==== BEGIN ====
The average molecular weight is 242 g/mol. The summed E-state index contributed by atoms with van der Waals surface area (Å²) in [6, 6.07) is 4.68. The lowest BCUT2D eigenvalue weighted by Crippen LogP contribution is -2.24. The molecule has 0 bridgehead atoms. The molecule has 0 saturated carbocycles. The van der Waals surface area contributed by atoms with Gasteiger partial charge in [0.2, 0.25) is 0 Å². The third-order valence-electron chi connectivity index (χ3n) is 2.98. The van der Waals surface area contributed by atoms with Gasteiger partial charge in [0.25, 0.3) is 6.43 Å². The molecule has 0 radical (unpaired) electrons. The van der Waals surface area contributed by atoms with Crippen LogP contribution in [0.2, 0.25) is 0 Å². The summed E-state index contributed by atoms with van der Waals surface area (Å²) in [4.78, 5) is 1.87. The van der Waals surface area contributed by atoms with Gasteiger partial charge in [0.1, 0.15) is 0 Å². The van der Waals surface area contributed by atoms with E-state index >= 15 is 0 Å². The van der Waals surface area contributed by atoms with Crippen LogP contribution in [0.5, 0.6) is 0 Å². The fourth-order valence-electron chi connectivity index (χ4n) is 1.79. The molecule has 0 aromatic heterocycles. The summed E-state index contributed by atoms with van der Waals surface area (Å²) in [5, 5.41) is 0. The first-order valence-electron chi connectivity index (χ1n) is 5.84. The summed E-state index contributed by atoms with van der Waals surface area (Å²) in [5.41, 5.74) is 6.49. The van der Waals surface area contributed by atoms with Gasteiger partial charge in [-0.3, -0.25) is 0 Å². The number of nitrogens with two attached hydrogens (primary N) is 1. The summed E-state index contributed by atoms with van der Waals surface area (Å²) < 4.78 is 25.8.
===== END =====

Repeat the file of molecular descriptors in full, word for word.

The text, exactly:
The average molecular weight is 242 g/mol. The summed E-state index contributed by atoms with van der Waals surface area (Å²) in [6, 6.07) is 4.68. The lowest BCUT2D eigenvalue weighted by Crippen LogP contribution is -2.24. The molecule has 0 bridgehead atoms. The molecule has 0 saturated carbocycles. The van der Waals surface area contributed by atoms with Gasteiger partial charge in [0.2, 0.25) is 0 Å². The third-order valence-electron chi connectivity index (χ3n) is 2.98. The van der Waals surface area contributed by atoms with Gasteiger partial charge in [0.25, 0.3) is 6.43 Å². The molecule has 0 radical (unpaired) electrons. The van der Waals surface area contributed by atoms with Crippen LogP contribution in [0.2, 0.25) is 0 Å². The summed E-state index contributed by atoms with van der Waals surface area (Å²) in [4.78, 5) is 1.87. The van der Waals surface area contributed by atoms with Gasteiger partial charge in [0.1, 0.15) is 0 Å². The van der Waals surface area contributed by atoms with E-state index >= 15 is 0 Å². The van der Waals surface area contributed by atoms with Crippen LogP contribution in [0.5, 0.6) is 0 Å². The fourth-order valence-electron chi connectivity index (χ4n) is 1.79. The molecule has 0 aromatic heterocycles. The summed E-state index contributed by atoms with van der Waals surface area (Å²) in [5, 5.41) is 0. The first-order valence-electron chi connectivity index (χ1n) is 5.84. The summed E-state index contributed by atoms with van der Waals surface area (Å²) in [5.41, 5.74) is 6.49. The van der Waals surface area contributed by atoms with Gasteiger partial charge in [-0.3, -0.25) is 0 Å². The number of nitrogens with two attached hydrogens (primary N) is 1. The summed E-state index contributed by atoms with van der Waals surface area (Å²) < 4.78 is 25.8.